WASHINGTON (Reuters) – U.S. consumer sentiment increased in early September, with Democrats growing more upbeat about the economy’s outlook ahead of the Nov. 3 presidential election while Republicans’ optimism waned slightly.
The survey from the University of Michigan on Friday, however, showed President Donald Trump, a Republican, and his Democratic Party challenger, former Vice President Joe Biden, in “a virtual tie” when assessing consumers’ responses between July and September on which candidate they thought would win the election, not whom they favored or how they intended to vote.
“The September gains were primarily in the outlook for the economy, and it was Democrats that posted gains in economic prospects while optimism about the economy weakened among Republicans,” the University of Michigan Surveys of Consumers chief economist Richard Curtin said in a statement.
The University of Michigan’s consumer sentiment index rose to 78.9 in the first half of this month from a final reading of 74.1 in August. The index remains 22.1 points below February’s level. Economists polled by Reuters had forecast the index edging up to a reading of 75 in early September.
Consumer sentiment among Democrats increased to 68.4 from a reading of 57.6 in August. It slipped to a reading of 95.7 among Republicans from 98.6. Among independents, consumer sentiment rose to 75.4 from 72.4 last month.
Though consumers believed Trump would be better for the economy, 40% did not expect either candidate would have an impact on their personal finances.
The survey also showed consumers gloomy about their current financial situation and less upbeat about future finances, likely reflecting the expiration of an unemployment benefits subsidy, and suggests consumer spending could slow further.
Nearly 30 million people remain on unemployment benefits six months after the pandemic started in the United States. Retail sales and production at factories slowed in August, indicating that economic recovery from the COVID-19 recession is stalling.
“More respondents reported an income decline rather than gain for the first time since 2014,” said Tim Quinlan, a senior economist at Wells Fargo Securities in Charlotte, North Carolina. “Lower-income households reported a decline more frequently.”
A separate report from the Conference Board on Friday showing its measure of future U.S. economic growth increased 1.2% in August after advancing 2.0% in July. It said last month’s modest rise in the leading economic index “suggests that this summer’s economic rebound may be losing steam heading into the final stretch of 2020.”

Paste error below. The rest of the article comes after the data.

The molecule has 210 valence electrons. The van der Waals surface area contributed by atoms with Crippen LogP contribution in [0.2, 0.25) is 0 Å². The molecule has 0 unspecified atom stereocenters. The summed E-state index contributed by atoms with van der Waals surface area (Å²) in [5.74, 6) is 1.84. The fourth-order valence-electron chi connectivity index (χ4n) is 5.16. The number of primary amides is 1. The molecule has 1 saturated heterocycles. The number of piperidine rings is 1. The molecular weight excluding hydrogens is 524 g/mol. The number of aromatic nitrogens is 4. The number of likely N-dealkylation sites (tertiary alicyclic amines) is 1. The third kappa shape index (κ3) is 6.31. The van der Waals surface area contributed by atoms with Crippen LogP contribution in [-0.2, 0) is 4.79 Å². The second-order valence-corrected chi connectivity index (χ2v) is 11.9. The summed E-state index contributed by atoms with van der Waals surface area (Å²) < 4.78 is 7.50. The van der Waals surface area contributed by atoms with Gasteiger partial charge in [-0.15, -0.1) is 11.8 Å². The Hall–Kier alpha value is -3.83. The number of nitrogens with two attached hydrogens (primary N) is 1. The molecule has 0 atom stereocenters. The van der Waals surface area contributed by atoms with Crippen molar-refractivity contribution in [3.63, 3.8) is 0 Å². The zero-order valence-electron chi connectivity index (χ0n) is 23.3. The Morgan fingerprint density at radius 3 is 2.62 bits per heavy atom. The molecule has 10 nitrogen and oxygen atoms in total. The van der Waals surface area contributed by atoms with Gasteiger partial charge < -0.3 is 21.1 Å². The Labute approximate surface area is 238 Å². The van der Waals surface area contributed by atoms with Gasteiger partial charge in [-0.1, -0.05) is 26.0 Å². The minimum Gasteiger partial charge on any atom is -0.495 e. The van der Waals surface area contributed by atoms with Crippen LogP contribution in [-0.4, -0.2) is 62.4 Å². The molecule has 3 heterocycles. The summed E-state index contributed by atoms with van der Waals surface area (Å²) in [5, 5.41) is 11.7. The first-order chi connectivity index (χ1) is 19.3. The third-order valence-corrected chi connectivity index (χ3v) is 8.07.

Stocks on Wall Street were trading lower. The dollar slipped against a basket of currencies. U.S. Treasury prices were mixed.
A third report from the Commerce Department showed the current account deficit soared to an almost 12-year high in the second quarter as the pandemic weighed on the export of goods and services, offsetting a shrinking import bill.
The current account deficit, which measures the flow of goods, services and investments into and out of the country, jumped 52.9% to $170.5 billion last quarter. That was the biggest gap since the third quarter of 2008 when the economy was working its way through the Great Recession.
Data for the first quarter was revised to show a $111.5 billion shortfall, instead of $104.2 billion as previously reported. Economists had forecast the current account gap increasing to $157.9 billion in the second quarter.
The current account gap represented 3.5% of gross domestic product in the April-June quarter, the biggest share since the fourth quarter of 2008.
The Commerce Department’s Bureau of Economic Analysis, which compiles the data, said the decline in transactions resulted “in part from the impact of COVID-19, as many businesses were operating at limited capacity or ceased operations completely, and the movement of travelers across borders was restricted.”
“While more recent data already show a firm pick-up in trade, the scale of the drop means it will take some time for a full recovery,” said James Watson, a senior economist at Oxford Economics in New York.
In the second quarter, exports of goods and services dropped to $444.7 billion, the lowest since the first quarter of 2010, from $605.6 billion in the January-March period. There were sharp declines in the export of petroleum, civilian aircraft and motor vehicles and engines.
Travel restrictions undercut air travel. Income from abroad also fell last quarter, reflecting decreases in portfolio investment income and direct investment income. There were also decreases in interest on loans and deposits. Income from private sector fines and penalties also fell.
Imports of goods and services dropped to $609.6 billion, the lowest level since the third quarter of 2010, from $732.0 billion in the first quarter. The decline mostly reflected decreases in imports of motor vehicles, parts and engines, as well as petroleum.
The amount of money leaving the country also fell last quarter, with declines in interest on loans and deposits. Private sector fines and penalties, as well as government transfers like international aid also declined last quarter.
(Reporting by Lucia Mutikani; Editing by Kevin Liffey and Andrea Ricci)